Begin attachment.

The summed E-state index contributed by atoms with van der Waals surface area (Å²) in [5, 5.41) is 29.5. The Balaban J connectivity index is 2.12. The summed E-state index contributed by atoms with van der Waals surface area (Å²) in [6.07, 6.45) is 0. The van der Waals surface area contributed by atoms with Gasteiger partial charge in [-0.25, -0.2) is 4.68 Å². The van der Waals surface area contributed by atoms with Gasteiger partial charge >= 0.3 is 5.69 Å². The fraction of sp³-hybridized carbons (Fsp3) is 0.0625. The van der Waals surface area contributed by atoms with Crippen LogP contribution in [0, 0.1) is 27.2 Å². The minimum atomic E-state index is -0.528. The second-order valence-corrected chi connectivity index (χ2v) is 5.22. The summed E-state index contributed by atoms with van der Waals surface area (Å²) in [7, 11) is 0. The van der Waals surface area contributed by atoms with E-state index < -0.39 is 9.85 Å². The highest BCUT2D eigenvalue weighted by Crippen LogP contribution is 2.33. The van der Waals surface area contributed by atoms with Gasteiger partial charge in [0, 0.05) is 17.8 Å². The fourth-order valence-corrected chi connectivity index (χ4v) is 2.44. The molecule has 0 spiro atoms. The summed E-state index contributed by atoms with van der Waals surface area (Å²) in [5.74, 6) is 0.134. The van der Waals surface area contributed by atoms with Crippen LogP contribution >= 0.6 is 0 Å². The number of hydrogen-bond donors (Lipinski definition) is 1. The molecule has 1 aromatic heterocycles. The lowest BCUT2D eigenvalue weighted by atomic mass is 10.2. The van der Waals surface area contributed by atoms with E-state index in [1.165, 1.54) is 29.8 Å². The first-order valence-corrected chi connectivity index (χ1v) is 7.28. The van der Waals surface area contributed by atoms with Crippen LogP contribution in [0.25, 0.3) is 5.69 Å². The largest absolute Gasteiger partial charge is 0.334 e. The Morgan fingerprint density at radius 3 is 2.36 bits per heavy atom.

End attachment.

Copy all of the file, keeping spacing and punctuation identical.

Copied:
The summed E-state index contributed by atoms with van der Waals surface area (Å²) in [5, 5.41) is 29.5. The Balaban J connectivity index is 2.12. The summed E-state index contributed by atoms with van der Waals surface area (Å²) in [6.07, 6.45) is 0. The van der Waals surface area contributed by atoms with Gasteiger partial charge in [-0.25, -0.2) is 4.68 Å². The van der Waals surface area contributed by atoms with Gasteiger partial charge >= 0.3 is 5.69 Å². The fraction of sp³-hybridized carbons (Fsp3) is 0.0625. The van der Waals surface area contributed by atoms with Crippen LogP contribution in [0, 0.1) is 27.2 Å². The minimum atomic E-state index is -0.528. The second-order valence-corrected chi connectivity index (χ2v) is 5.22. The summed E-state index contributed by atoms with van der Waals surface area (Å²) in [7, 11) is 0. The van der Waals surface area contributed by atoms with E-state index < -0.39 is 9.85 Å². The highest BCUT2D eigenvalue weighted by Crippen LogP contribution is 2.33. The van der Waals surface area contributed by atoms with Gasteiger partial charge in [0, 0.05) is 17.8 Å². The fourth-order valence-corrected chi connectivity index (χ4v) is 2.44. The molecule has 0 spiro atoms. The summed E-state index contributed by atoms with van der Waals surface area (Å²) in [5.74, 6) is 0.134. The van der Waals surface area contributed by atoms with Crippen LogP contribution >= 0.6 is 0 Å². The number of hydrogen-bond donors (Lipinski definition) is 1. The molecule has 1 aromatic heterocycles. The lowest BCUT2D eigenvalue weighted by atomic mass is 10.2. The van der Waals surface area contributed by atoms with E-state index in [1.165, 1.54) is 29.8 Å². The first-order valence-corrected chi connectivity index (χ1v) is 7.28. The van der Waals surface area contributed by atoms with Crippen LogP contribution in [0.25, 0.3) is 5.69 Å². The largest absolute Gasteiger partial charge is 0.334 e. The Morgan fingerprint density at radius 3 is 2.36 bits per heavy atom.